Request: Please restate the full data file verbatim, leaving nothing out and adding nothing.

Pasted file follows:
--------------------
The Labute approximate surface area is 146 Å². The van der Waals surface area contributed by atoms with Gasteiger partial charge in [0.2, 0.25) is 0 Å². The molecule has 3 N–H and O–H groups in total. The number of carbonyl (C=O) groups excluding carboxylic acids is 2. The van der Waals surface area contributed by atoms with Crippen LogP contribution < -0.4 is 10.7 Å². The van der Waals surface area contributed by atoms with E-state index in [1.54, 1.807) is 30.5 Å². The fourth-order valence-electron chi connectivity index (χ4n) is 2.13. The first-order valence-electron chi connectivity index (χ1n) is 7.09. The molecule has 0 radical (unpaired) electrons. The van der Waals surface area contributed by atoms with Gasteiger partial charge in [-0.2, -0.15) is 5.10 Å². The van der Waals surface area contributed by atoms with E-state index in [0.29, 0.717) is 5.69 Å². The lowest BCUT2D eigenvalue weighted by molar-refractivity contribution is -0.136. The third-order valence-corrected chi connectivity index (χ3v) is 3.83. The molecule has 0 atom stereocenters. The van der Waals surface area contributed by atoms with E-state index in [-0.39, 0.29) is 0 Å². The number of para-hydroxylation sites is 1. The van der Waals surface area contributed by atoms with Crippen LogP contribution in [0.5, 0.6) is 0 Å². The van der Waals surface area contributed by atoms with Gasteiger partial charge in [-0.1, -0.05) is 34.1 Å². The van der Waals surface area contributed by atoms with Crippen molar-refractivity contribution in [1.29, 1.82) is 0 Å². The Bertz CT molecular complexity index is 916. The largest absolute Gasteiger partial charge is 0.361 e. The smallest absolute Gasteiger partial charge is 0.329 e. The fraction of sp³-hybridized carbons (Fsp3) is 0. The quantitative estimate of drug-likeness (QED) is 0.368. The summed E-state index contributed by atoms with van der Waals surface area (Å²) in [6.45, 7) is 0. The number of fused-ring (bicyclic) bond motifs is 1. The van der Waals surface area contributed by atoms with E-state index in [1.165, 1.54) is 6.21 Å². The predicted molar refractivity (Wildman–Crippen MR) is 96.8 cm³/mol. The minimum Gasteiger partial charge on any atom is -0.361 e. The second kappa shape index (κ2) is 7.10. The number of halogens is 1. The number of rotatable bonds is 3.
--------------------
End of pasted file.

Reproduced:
The Labute approximate surface area is 146 Å². The van der Waals surface area contributed by atoms with Gasteiger partial charge in [0.2, 0.25) is 0 Å². The molecule has 3 N–H and O–H groups in total. The number of carbonyl (C=O) groups excluding carboxylic acids is 2. The van der Waals surface area contributed by atoms with Crippen LogP contribution < -0.4 is 10.7 Å². The van der Waals surface area contributed by atoms with E-state index in [1.54, 1.807) is 30.5 Å². The fourth-order valence-electron chi connectivity index (χ4n) is 2.13. The first-order valence-electron chi connectivity index (χ1n) is 7.09. The molecule has 0 radical (unpaired) electrons. The van der Waals surface area contributed by atoms with Gasteiger partial charge in [-0.2, -0.15) is 5.10 Å². The van der Waals surface area contributed by atoms with E-state index in [0.29, 0.717) is 5.69 Å². The lowest BCUT2D eigenvalue weighted by molar-refractivity contribution is -0.136. The third-order valence-corrected chi connectivity index (χ3v) is 3.83. The molecule has 0 atom stereocenters. The van der Waals surface area contributed by atoms with E-state index in [-0.39, 0.29) is 0 Å². The number of para-hydroxylation sites is 1. The van der Waals surface area contributed by atoms with Crippen LogP contribution in [0.5, 0.6) is 0 Å². The van der Waals surface area contributed by atoms with Gasteiger partial charge in [-0.1, -0.05) is 34.1 Å². The van der Waals surface area contributed by atoms with Crippen molar-refractivity contribution in [1.29, 1.82) is 0 Å². The Bertz CT molecular complexity index is 916. The largest absolute Gasteiger partial charge is 0.361 e. The smallest absolute Gasteiger partial charge is 0.329 e. The fraction of sp³-hybridized carbons (Fsp3) is 0. The quantitative estimate of drug-likeness (QED) is 0.368. The summed E-state index contributed by atoms with van der Waals surface area (Å²) in [6.45, 7) is 0. The number of fused-ring (bicyclic) bond motifs is 1. The van der Waals surface area contributed by atoms with E-state index in [1.165, 1.54) is 6.21 Å². The predicted molar refractivity (Wildman–Crippen MR) is 96.8 cm³/mol. The minimum Gasteiger partial charge on any atom is -0.361 e. The second kappa shape index (κ2) is 7.10. The number of halogens is 1. The number of rotatable bonds is 3.